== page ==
The Prison of Socrates

     Tucked away and little noticed in Athens is the Prison of Socrates. Located on the Philopappou Hill, home to the monument of Philopappus at the summit, is set of caves—many with bars on them. Popular tradition says that this was where Socrates was held and where he was forced to drink the hemlock that killed him.

     Through his portrayal in Plato’s dialogues, Socrates has become renowned for his contribution to the field of ethics, and it is this Platonic Socrates that lends his name to the concepts of Socratic irony and the Socratic Method, or elenchus. The latter remains a commonly used tool in a wide range of discussions and is a type of pedagogy in which a series of questions are asked, not only to draw individual answers, but also to encourage fundamental insight into the issue at hand.
 
     It is Plato’s Socrates that also made important and lasting contributions to the fields of epistemology and logic, and the influence of his ideas and approach remains strong in providing a foundation for much of the Western philosophy that followed.
 
Epicurus on Happiness



The Changs in Front of the Parthenon

     I always get nostalgic when I visit historical towns and think about the great and fulfilling life I’ve had—and that I’m having even now. I’m so grateful to all of those people I have met and with whom I’ve shared wonderful memories. As I moved around the philosophical areas, I wondered how we define our happiness.

     Epicurus (341–270 B.C.) was a philosopher and the founder of the school of philosophy called Epicureanism. For Epicurus, the purpose of philosophy was to attain a happy, tranquil life, characterized by peace, freedom from fear, absence of pain, and the opportunity to live a self-sufficient life surrounded by friends. He taught that pleasure and pain are the measures of good and evil, that death is the end of the body and the soul and should not be feared, that the gods don’t reward or punish humans, that the universe is infinite and eternal, and that events in the world are ultimately based on the motions and interactions of atoms moving through empty space.

     Epicurus’ philosophy was based on the theory that all good and bad derive from the sensations of pleasure and pain. Pleasure and pain were ultimately, according to Epicurus, the basis for the moral distinction between good and bad. What is good is what is pleasurable, and what is bad is what is painful. If pain is chosen over pleasure in some cases, it is only because it will ultimately lead to greater pleasure.
 
     Although Epicurus has been commonly misunderstood to advocate the rampant pursuit of pleasure, what he was really searching for was the absence of pain and a state of satiation and tranquility that was free of the fear of death and the retribution of the gods. According to Epicurus, when we don’t suffer pain, we no longer need pleasure and enter a state of perfect mental peace.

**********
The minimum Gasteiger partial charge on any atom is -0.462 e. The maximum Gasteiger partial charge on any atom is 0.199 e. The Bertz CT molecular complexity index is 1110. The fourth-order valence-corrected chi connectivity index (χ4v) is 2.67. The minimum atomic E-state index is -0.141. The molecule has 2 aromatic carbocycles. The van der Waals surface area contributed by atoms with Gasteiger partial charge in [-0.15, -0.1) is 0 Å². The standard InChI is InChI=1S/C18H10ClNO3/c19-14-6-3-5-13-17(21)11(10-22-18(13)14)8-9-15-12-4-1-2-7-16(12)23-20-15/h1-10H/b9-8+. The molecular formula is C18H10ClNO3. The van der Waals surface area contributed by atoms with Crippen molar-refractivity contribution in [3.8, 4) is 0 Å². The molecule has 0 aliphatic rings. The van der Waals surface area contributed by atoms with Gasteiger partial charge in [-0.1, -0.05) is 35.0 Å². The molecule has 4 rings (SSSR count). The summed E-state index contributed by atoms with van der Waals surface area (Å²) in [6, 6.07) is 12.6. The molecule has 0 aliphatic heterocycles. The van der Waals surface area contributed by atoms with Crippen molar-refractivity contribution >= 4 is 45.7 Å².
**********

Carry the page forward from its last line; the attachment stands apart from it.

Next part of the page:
Genuine pleasure doesn’t come from parties with lavish food, drink, and sex. Pleasure is the freedom to choose what is good over the bad and to abandon wrongful thoughts when a person isn’t clear in his mind. For example, those who want more money, political power, and social recognition will suffer without getting true satisfaction from what they already have, while wise people refrain from excessive greed and are content with having their reasonable needs satisfied.
 
     Koreans achieved the status of a world economic power in a limited time and seemed to enjoy the pleasure of winning competitions for more money, political power, and social recognition. The spirit of winning by any means helped Koreans develop new technologies and encourage entrepreneurship in many fields. However, they need to know what genuine pleasure in life is and to develop a culture that balances healthy minds and physical conditions. Koreans of the past developed a way of life as through a harmonious state of mind, derived from Confucius’ teaching and Buddhist meditation. That state of mind should be revived for those who would like to have a genuinely pleasurable life as described by Epicurus.
 
     Epicurus also believed that death was not to be feared. When a man dies, he doesn’t feel the pain of death because he no longer is and therefore can feel nothing. As Epicurus told his followers, “Death is nothing to us.” When we exist, death is not, and when death exists, we are not. All sensation and consciousness ends with death, so in death there is neither pleasure nor pain. The fear of death arises from a false belief that there is awareness in death.

      “Is God willing to prevent evil, but not able? Then he is not omnipotent. Is he able, but not willing? Then he is malevolent. Is he both able and willing? Is he neither able nor willing? Then why call him God?” Epicurus didn’t deny the existence of the gods. Instead, he stated that what gods there may be do not concern themselves with human beings, and thus don’t seek to punish us, in this or any other life. Epicurus also emphasized friendship as an important ingredient of happiness, and his school in many ways resembled a community of friends living together. 

 
Meteora’s Ascetic Life

      Our tour guide offered me a statement on religion, obtained from a religious scholar. “Religions claim that gods created humans, but humans created gods. The weakness of mankind against natural disaster, uncontrollable disease, and unattainable greed needed gods and religions to rely on, and human beings have tried to live under religious categories and rituals for thousands of years. Many martyrs even sacrificed their lives for their beliefs.”